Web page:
My religious neighbor points to the events in the Middle East and claims that we are seeing the end of days. It does feel rather scary and chaotic, but I'm not sure I believe in that whole concept. Can you explain Judaism's view on "Armageddon"? And could this be it?
The term ‘Armageddon’ is from the Christian bible, and not part of Jewish scripture at all. It describes (as I understand it) an apocalyptic event, when good and evil will battle for the world. In the end (as I recall the story) evil will triumph for a time, then be vanquished – but this will occur at the end of time, or end of days.
This viewpoint seems to me to be antithetical to Judaism because it is dualistic in nature. In effect, it sets up G-d as good, and something else as Evil personified or made manifest, and the evil is similar in power to G-d. Judaism rejects this utterly; as a (the original) monotheistic religion, there can be no rival gods to battle G-d. G-d created all; that means all is subject to G-d’s will and power. So the underpinnings of this idea are outside of Judaism, and not applicable for Jews.
At the same time, there is nowhere in Judaism that demands we hold the idea that G-d is controlling every single event and circumstance. That too, is not particularly in line with normative Judaism, because it contravenes the concept of free will, which is both normative and pretty much a ‘given’ condition. If G-d were making you act badly to your younger sibling, you would have no choice in the matter, and to punish you for bad behavior would be unfair. Instead, Judaism holds that G-d may know what you will choose (after all, your past behavior is likely to predict what you will do even in the view of your parents and friends), but you have the ability to choose, and a real choice. If you somehow rise above your habitual actions, you can choose to change what you do in this instance (and, we hope, for the future). Similarly, if G-d were to force someone to do evil, they would have no choice, and since they were doing G-d’s will, how could they be evil? So this approach doesn’t make much sense in a Jewish context.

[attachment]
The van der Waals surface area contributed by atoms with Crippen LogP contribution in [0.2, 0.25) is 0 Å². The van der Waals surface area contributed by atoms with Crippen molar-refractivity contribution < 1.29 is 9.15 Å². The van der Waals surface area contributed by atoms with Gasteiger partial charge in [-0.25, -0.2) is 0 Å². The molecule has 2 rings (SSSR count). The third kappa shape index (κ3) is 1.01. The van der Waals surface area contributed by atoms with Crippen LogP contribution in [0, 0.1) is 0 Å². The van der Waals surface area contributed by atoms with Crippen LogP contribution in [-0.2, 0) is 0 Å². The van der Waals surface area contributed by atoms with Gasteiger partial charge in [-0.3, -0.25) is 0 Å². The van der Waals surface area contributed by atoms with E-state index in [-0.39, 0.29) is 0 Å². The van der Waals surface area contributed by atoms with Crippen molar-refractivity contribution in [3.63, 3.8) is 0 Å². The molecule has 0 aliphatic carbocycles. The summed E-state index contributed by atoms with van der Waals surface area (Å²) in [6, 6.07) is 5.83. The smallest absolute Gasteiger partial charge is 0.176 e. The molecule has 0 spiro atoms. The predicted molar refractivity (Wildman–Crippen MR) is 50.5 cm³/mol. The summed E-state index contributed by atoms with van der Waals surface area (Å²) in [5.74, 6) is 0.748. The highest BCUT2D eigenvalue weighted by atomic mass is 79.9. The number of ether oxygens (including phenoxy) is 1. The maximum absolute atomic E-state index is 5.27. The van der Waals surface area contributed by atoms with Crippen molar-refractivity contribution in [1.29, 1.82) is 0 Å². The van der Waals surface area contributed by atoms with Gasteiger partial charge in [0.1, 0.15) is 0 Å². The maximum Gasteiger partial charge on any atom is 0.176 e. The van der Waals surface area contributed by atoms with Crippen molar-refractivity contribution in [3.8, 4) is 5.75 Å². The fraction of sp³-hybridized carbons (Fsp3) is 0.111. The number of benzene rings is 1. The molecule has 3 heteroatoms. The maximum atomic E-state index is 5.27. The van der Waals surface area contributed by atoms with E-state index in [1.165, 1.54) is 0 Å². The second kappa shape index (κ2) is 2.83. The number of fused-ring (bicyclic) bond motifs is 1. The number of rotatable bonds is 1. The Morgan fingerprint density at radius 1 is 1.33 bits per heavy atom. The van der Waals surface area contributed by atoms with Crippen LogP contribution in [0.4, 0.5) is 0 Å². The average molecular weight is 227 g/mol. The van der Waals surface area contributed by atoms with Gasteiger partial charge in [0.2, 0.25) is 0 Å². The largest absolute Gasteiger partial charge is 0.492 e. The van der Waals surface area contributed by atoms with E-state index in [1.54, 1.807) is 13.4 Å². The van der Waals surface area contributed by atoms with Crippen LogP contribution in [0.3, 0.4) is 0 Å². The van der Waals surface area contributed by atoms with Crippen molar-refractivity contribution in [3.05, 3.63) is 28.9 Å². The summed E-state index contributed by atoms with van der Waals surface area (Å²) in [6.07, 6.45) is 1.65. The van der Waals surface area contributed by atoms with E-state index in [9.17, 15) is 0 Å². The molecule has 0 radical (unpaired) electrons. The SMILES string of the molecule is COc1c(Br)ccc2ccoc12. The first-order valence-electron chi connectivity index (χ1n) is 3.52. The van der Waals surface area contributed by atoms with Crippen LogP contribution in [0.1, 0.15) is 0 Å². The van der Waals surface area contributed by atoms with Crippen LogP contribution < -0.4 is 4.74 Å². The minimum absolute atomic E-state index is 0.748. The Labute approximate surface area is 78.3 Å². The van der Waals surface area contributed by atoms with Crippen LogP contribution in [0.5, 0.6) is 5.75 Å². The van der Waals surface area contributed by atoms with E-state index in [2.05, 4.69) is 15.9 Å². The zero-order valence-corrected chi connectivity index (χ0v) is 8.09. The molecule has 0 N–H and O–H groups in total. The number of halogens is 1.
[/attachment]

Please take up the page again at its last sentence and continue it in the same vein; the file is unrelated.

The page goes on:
Because people can choose to do evil and bad things, and peoples/nations are ruled and led by people, nations can also do evil and bad things. This can lead to chaotic and scary times, but the normative Jewish view is that it is not because G-d is picking out individuals to suffer and causing evil to them. Only in such books as Job (in the third section of the Tanakh/Hebrew bible) do we read that G-d singles out an individual, and that is for reasons we do not (and cannot) fathom.
So overall, this idea is not part of Jewish thought, and would not be valid currency in the Jewish community. My colleague in his answer from an Orthodox perspective has provided many of the citations that are pertinent and appropriate; I will not replicate them here.
My religious neighbor point to the events in the Middle East and claims that we are seeing the end of days. It does feel rather scary and chaotic, but I'm not sure I believe in that whole concept. Can you explain Judaism's view on "Armageddon"? And could this be it?
To properly answer this important and timely question, we must address
·what it means to be religiously Jewish